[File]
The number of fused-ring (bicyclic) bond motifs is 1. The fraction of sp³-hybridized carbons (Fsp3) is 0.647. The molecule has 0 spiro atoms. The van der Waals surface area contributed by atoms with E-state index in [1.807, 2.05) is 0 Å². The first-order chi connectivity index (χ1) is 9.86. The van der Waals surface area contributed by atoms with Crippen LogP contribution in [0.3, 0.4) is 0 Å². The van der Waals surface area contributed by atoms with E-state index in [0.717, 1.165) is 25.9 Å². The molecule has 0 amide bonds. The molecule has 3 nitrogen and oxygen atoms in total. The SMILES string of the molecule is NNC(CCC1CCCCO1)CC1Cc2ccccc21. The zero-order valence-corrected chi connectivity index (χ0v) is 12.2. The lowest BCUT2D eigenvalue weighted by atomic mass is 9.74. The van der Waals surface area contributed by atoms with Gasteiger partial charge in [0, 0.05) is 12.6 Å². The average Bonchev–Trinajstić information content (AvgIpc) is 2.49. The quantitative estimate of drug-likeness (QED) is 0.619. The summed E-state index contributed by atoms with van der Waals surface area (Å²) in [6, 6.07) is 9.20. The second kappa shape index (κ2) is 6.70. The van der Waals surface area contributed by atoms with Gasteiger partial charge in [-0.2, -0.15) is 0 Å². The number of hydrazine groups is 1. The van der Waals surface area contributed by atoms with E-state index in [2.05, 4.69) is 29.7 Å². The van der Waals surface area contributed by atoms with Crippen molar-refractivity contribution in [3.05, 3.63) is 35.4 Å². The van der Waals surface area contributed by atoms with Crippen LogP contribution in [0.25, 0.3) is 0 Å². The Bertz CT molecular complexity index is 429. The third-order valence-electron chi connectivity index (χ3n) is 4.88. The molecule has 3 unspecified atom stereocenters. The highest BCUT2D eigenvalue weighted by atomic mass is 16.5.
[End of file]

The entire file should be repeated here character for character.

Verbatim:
The number of fused-ring (bicyclic) bond motifs is 1. The fraction of sp³-hybridized carbons (Fsp3) is 0.647. The molecule has 0 spiro atoms. The van der Waals surface area contributed by atoms with E-state index in [1.807, 2.05) is 0 Å². The first-order chi connectivity index (χ1) is 9.86. The van der Waals surface area contributed by atoms with Crippen LogP contribution in [0.3, 0.4) is 0 Å². The van der Waals surface area contributed by atoms with E-state index in [0.717, 1.165) is 25.9 Å². The molecule has 0 amide bonds. The molecule has 3 nitrogen and oxygen atoms in total. The SMILES string of the molecule is NNC(CCC1CCCCO1)CC1Cc2ccccc21. The zero-order valence-corrected chi connectivity index (χ0v) is 12.2. The lowest BCUT2D eigenvalue weighted by atomic mass is 9.74. The van der Waals surface area contributed by atoms with Gasteiger partial charge in [0, 0.05) is 12.6 Å². The average Bonchev–Trinajstić information content (AvgIpc) is 2.49. The quantitative estimate of drug-likeness (QED) is 0.619. The summed E-state index contributed by atoms with van der Waals surface area (Å²) in [6, 6.07) is 9.20. The second kappa shape index (κ2) is 6.70. The van der Waals surface area contributed by atoms with Gasteiger partial charge in [-0.2, -0.15) is 0 Å². The number of hydrazine groups is 1. The van der Waals surface area contributed by atoms with E-state index in [2.05, 4.69) is 29.7 Å². The van der Waals surface area contributed by atoms with Crippen molar-refractivity contribution in [3.05, 3.63) is 35.4 Å². The van der Waals surface area contributed by atoms with Crippen LogP contribution in [0.25, 0.3) is 0 Å². The Bertz CT molecular complexity index is 429. The third-order valence-electron chi connectivity index (χ3n) is 4.88. The molecule has 3 unspecified atom stereocenters. The highest BCUT2D eigenvalue weighted by atomic mass is 16.5.